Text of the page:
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PostPosted: Tue Sep 25, 2018 2:28 am 
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rainwarrior wrote:
It's slightly more restricted than this, apparently. Dwedit's first post made it sound like the two colours were coming from the background, which would have meant any 2 colours for every scanline, plus black (from a masking sprite).

...but instead we have a whole sprite of one solid colour, then the background is always black + one other colour. So it's black + 1 custom colour per scanline, + 1 more sprite colour for the whole sprite.

That's actually exactly what I previously understood. Sorry if that wasn't clear.

Quote:
What? No, sprites are 1 color and transparent. Lower priority (i.e. earlier in the Sprite Attribute Table) always takes priority. No way to draw sprites under the background.

I was talking about "metasprites" or characters as used by DQ2, not hardware sprites. Sorry if that wasn't clear.

Quote:
If they'd used Dwedit's idea for a black masking sprite instead they'd get 2 arbitrary colours (+ black) for each line, which would have been slightly better, while keeping the same visual convention of surrounding the sprite with black.

Oh, I didn't understand that originally, but that idea is actually genius. They should have put only the colours in the actual background, then having a solid black overlay on top of it. So it'd be 2 free colours per line, instead of one solid colour + one free colour. Overall that didn't make all the difference, since it doesn't solve the problem a huge black box is there around characters and is what look the most awful, not the sprite colours themselves.


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PostPosted: Tue Sep 25, 2018 3:45 am 
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I agree that the black box around the characters looks terrible, but back in the day of text mode or spriteless games, that was quite common. In an RPG, smooth movement isn't really necessary, you just need to know where the characters are, and this is a decent enough representation for the time, I think.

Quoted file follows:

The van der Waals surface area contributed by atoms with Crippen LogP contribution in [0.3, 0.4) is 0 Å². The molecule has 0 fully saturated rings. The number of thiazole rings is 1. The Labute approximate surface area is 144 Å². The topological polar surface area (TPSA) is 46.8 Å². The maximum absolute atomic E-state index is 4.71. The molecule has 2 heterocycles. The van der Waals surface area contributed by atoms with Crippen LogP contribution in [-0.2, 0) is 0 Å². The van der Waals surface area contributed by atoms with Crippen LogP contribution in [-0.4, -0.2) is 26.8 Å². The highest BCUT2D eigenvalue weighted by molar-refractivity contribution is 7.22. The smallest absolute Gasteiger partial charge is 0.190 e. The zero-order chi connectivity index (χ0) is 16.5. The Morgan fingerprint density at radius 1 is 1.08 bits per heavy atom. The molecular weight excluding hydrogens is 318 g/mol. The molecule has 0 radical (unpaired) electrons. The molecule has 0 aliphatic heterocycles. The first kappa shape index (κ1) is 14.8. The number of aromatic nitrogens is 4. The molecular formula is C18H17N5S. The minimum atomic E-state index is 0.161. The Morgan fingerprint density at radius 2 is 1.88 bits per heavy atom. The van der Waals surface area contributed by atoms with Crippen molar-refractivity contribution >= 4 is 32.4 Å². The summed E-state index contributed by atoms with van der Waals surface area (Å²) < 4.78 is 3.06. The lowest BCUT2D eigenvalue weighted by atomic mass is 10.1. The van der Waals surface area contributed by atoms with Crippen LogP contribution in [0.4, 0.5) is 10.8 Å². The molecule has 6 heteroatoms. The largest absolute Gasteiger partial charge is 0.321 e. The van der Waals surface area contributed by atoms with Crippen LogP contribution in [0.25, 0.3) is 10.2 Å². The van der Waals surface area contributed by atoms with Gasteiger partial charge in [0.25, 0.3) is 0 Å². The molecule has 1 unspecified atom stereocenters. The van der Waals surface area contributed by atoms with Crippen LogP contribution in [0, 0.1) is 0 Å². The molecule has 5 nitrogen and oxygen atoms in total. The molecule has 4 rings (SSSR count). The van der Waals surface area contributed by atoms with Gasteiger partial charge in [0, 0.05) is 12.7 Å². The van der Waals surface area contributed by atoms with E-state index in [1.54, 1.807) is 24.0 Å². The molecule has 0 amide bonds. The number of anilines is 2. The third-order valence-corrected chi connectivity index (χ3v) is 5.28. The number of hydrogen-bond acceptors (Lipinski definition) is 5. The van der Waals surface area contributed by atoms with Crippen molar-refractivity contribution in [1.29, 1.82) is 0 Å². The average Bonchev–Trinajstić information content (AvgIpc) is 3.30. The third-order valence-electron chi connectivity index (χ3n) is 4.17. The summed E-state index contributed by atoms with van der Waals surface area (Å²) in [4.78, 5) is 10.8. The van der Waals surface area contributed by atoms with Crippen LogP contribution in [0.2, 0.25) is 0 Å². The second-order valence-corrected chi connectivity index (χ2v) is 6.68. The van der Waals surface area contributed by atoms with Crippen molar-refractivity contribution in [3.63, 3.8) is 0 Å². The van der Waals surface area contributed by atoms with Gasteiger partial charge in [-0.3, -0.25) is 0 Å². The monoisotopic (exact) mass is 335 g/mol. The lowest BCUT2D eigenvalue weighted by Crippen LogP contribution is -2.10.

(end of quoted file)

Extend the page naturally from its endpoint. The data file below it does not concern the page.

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PostPosted: Tue Sep 25, 2018 6:26 am 
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lidnariq wrote:
... tangenting, the aesthetic reminds me of Excelsior, which used VGA text mode and 16x16 tiles. Background was almost always black there too, for probably similar reasons.

Wow, that website is still up and hasn't changed since the late 90s!??? I remember trying this game back then.


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PostPosted: Tue Sep 25, 2018 7:24 am 
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rainwarrior wrote:
According to the Final Fantasy Wiki the Final Fantasy port was for MSX2, which is why it's more colourful (also has some interestingly enhanced music). (longplay)

MSX1 was much more limited. I think a lot of what you are thinking of was for MSX2.

I still don't understand. MSX2 is supposed to allow scrolling vertically while still having shitty non-scrolling (shift the map one tile a time) horizontally. Yet Final Fantasy still has shitty scrolling in both directions. Also, the new graphical chip adds more sprites and higher resolution, but it does not seem to add more colours, except when overlaying sprites, where you can make it so by overlaying 2 sprites you get 2BP sprite or overlaying 3 or 4 sprites you get 3 or 4BP, at the cost of using most sprites available per scanline. Only in a bitmapped mode do you get more colours for background. Yet the graphics are more colourful than the NES version. Did they use a bitmapped mode ?!


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PostPosted: Tue Sep 25, 2018 12:11 pm 
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Let's see; doing my best to summarize the V9938 datasheet...

Register differences:

R0 - Digital passthrough, Lightpen interrupt enable, Hsync interrupt enable, Mode5, Mode4, Mode3, ExtVid
R1 - Memory Clamp, Display Enable, Vsync interrupt enable, Mode1, Mode2, reserved, Sprite Size, Sprite Magnify
R2 - Name table address, in multiple of 1 KiB. 4 bits on 9928, 7 on 9938.
R3 - Color table address, in multiple of 64 bytes. 8 bits on 9928, 11 bits on 9938. (Extra bits in new register R10)
R4 - Pattern table address, in multiple of 2 KiB. 3 bits on 9928, 6 on 9938.